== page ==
Assessment of Possible Physiological Cold Tolerance Mechanisms of Miscanthus

The generation of agricultural biomass is a key component of Ontario’s emerging bioeconomy. Miscanthus, a warm-season, perennial grass is being considered as a bioenergy crop due to its high yield potential and favourable combustion qualities. One of the primary obstacles to commercializing and establishing miscanthus in Ontario is the poor cold tolerance of some of the genotypes under consideration. Research is needed on the possible physiological mechanisms of miscanthus cold tolerance so that breeders can develop cultivars suitable for the Ontario climate and so that commercial growers pursue promising varieties with low inherent risk of stand establishment failure. Establishing rhizomatous, perennial stands of miscanthus mean less grower flexibility, and high establishment costs. It is therefore of great benefit to our industry partners, New Energy Farms, a commercial miscanthus grower, and the Ontario Forage Council, a farmer advocacy group, that high-yielding, cold tolerant genotypes are identified for further development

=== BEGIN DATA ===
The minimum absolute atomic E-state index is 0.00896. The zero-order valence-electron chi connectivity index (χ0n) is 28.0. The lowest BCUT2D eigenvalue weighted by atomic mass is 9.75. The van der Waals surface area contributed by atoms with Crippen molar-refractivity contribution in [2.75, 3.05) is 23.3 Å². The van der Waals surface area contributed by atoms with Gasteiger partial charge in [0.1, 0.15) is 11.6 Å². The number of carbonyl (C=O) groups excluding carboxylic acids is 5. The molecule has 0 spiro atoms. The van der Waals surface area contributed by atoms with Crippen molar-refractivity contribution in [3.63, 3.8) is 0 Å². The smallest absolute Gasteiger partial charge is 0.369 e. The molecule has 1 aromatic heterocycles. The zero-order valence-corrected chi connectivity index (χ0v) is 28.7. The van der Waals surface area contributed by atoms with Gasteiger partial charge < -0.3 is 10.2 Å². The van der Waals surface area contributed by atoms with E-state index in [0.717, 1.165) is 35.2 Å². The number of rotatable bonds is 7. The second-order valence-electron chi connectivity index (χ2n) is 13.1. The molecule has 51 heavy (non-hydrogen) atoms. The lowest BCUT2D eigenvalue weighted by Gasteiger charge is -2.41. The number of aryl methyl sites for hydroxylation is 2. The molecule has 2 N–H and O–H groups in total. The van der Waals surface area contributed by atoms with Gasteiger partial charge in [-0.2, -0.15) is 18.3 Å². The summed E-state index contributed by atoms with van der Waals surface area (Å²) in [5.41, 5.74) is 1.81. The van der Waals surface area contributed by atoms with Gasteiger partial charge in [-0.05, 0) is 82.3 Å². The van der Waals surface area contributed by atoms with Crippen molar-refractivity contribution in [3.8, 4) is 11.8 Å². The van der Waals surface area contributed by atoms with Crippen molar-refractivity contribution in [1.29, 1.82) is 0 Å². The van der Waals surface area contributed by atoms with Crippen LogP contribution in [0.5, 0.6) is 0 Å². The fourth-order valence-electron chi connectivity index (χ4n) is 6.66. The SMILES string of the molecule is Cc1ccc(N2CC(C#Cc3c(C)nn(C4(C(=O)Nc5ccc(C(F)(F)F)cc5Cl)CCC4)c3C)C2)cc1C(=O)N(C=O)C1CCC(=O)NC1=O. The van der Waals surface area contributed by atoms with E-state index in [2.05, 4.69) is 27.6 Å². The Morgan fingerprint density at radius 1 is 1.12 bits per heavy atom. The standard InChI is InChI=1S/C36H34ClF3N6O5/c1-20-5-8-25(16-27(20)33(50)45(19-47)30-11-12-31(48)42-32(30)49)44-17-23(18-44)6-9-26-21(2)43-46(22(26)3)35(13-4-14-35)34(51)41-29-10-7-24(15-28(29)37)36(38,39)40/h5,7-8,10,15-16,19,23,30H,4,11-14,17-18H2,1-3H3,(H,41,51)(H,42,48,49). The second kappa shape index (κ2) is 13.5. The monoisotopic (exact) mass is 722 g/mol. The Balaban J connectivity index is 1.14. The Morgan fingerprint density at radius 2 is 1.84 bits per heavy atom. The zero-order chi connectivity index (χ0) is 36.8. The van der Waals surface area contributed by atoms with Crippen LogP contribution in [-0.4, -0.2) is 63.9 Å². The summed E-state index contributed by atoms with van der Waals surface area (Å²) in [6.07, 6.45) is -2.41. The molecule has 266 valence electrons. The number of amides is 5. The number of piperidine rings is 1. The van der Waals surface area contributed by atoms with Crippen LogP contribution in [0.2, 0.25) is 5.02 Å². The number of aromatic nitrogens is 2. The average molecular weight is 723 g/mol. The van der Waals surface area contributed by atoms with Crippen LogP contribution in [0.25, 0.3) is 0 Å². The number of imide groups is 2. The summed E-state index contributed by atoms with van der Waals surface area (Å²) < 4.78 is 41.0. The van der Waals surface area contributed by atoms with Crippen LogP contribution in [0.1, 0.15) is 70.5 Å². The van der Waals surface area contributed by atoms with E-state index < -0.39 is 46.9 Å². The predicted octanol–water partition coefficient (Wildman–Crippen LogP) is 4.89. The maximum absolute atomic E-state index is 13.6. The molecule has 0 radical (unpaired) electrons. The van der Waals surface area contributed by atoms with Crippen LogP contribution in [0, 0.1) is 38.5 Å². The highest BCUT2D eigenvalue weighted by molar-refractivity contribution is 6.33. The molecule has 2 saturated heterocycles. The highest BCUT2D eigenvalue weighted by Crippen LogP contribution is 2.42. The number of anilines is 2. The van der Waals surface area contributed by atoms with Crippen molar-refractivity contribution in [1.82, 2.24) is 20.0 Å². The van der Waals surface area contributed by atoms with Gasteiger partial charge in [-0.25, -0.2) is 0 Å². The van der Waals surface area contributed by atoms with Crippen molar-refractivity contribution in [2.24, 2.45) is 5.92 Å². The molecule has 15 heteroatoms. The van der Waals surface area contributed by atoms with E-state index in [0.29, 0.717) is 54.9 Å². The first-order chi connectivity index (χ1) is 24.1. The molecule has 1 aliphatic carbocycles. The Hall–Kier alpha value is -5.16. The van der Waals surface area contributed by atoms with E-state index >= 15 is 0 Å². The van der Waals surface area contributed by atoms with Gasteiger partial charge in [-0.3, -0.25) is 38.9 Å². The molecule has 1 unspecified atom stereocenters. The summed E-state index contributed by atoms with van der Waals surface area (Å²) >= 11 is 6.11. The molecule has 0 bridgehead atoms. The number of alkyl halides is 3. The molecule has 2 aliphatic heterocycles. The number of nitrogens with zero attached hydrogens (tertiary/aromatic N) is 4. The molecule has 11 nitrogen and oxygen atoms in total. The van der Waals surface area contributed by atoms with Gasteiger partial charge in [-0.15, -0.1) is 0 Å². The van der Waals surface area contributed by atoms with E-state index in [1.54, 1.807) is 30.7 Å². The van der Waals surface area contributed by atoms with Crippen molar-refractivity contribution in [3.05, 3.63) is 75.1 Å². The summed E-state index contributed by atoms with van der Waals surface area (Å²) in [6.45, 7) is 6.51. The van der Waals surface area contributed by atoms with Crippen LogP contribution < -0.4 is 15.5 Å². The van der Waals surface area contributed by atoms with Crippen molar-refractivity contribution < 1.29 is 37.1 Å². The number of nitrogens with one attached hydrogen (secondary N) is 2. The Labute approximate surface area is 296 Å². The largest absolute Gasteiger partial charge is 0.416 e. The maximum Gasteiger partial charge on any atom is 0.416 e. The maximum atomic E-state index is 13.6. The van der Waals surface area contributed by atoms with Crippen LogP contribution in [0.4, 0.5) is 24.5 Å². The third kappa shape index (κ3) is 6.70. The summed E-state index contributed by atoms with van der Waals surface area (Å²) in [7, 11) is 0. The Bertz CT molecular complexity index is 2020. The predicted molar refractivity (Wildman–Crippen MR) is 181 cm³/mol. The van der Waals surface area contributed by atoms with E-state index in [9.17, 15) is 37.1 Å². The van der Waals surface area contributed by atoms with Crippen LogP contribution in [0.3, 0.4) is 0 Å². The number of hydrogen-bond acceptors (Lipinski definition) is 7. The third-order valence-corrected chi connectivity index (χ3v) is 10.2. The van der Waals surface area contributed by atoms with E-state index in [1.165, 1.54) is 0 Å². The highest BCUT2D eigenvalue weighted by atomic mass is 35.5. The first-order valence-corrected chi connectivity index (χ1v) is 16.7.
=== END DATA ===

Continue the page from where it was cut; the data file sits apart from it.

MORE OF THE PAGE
Faculty Supervisor:

Dr. Bill Deen


Katherine Withers


New Energy Farms






University of Guelph



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